In addition, children have more sensitive skin than adults. Some of the key differences include a thinner epidermis, weaker skin barrier, still developing immune system, higher pH level, and faster skin cell turnover. This makes their skin more vulnerable to external irritants, environmental factors, and allergens. 

Scarlett Goddard-Strahan is a 10 year-old who shared her story at the April 23 hearing. Swayed by influencers on TikTok and YouTube, she sought out products that were advertised as anti-wrinkling, brightening and so forth. But the fifth grader began experiencing skin reactions like burns and bumps after using these products. 

“I stopped using these products a while ago and use Nivea and sunscreen now, but I still have bumps on my cheeks and they get itchy and red when I sweat and when I am out in the sun,” said Goddard-Strahan. “I feel embarrassed that I have bumps on my face and people at my school ask me why my cheeks are so red. It makes me really self-conscious. I’m worried my skin is always going to look like this and feel like this.”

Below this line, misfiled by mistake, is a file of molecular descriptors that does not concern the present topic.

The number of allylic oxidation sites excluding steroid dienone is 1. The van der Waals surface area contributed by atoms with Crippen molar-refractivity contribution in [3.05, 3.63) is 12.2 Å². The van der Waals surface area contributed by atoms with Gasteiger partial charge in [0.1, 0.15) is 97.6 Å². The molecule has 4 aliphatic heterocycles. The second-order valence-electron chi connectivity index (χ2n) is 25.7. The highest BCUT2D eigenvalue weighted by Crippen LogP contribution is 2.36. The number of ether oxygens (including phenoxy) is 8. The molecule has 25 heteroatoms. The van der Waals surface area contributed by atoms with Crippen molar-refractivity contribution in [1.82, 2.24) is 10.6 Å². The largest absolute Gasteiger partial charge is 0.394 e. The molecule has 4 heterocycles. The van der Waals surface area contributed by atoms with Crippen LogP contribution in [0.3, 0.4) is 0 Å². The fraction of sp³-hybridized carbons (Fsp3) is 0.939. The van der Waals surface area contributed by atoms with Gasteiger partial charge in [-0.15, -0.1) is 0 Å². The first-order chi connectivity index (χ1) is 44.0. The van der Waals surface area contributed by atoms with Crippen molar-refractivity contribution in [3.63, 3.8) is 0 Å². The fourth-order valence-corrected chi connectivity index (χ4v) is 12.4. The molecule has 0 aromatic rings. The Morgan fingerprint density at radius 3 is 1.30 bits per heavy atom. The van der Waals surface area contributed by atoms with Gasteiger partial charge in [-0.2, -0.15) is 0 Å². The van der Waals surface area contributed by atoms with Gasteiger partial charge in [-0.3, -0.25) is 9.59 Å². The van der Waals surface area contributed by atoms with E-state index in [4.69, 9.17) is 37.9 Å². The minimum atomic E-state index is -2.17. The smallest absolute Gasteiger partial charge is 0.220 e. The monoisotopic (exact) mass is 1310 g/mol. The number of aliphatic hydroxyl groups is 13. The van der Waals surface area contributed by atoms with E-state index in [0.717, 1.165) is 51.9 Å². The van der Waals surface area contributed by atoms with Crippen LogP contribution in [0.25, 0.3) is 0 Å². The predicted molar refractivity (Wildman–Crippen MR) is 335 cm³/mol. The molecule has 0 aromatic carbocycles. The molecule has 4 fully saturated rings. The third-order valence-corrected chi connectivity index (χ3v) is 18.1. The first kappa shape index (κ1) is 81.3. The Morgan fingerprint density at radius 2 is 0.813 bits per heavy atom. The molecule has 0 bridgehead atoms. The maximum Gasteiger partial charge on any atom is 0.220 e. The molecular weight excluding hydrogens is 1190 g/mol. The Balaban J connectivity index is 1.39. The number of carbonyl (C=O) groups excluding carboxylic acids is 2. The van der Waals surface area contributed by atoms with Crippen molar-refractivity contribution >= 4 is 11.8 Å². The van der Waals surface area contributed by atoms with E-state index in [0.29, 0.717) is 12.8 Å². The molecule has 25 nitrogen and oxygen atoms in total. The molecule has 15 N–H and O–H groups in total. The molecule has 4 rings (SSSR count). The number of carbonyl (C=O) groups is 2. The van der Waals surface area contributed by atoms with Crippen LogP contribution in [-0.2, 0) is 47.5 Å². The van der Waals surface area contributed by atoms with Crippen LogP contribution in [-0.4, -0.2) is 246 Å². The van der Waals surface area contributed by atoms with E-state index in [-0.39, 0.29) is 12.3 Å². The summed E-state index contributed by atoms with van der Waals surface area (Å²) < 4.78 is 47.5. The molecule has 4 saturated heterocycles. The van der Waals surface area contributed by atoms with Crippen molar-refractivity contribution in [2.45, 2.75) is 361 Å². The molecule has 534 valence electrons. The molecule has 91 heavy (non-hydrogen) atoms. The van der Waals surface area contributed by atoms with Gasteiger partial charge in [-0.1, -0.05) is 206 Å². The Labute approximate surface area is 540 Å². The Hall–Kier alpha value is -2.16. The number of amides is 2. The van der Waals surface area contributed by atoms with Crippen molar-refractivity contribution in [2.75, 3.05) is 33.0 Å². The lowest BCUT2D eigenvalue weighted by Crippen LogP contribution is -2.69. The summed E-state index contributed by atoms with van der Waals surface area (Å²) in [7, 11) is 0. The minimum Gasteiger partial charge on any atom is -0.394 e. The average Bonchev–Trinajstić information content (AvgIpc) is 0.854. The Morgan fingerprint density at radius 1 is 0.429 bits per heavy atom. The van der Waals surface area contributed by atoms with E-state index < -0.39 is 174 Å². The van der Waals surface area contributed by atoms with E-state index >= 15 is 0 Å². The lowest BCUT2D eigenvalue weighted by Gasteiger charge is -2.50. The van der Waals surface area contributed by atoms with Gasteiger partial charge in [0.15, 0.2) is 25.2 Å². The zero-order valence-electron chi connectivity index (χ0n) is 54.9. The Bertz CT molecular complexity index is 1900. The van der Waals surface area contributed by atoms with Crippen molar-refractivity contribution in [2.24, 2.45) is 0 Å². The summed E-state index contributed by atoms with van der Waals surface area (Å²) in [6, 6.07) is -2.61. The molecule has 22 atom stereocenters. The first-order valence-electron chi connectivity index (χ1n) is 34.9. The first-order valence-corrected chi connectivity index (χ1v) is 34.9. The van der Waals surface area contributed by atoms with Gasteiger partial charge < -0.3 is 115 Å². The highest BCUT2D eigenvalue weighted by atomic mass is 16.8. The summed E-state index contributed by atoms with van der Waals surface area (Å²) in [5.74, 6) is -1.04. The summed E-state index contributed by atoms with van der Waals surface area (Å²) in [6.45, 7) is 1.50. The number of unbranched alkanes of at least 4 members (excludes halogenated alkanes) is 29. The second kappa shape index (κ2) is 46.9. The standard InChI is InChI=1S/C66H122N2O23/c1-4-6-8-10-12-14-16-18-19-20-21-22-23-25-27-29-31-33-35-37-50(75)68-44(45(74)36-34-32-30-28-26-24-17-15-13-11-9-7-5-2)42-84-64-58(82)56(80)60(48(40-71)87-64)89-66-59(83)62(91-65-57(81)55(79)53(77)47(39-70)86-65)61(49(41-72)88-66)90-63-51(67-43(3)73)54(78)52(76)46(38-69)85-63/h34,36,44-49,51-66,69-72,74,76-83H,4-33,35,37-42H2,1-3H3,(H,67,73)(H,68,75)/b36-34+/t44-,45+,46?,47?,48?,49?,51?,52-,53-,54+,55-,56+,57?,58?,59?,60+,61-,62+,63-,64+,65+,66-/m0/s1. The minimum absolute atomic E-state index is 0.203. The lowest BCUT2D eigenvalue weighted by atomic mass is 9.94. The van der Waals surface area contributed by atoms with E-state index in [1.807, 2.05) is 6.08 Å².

She added, “I really wish that I would have known how these products would have affected me because if I did I would never have used them. I didn’t know I could buy something that sounded good, but would actually hurt my skin. I wanted glowy skin and instead I have red itchy skin.” 

AB 2491 will ban the sale of over-the-counter skin care products or cosmetic products to children under the age of 13 that are advertised to address skin aging and contains either of following ingredients: 

  • Vitamin A and its derivatives including retinoids and retinol.
  • An alpha hydroxy acid including glycolic acid, ascorbic acid (vitamin C) or citric acid.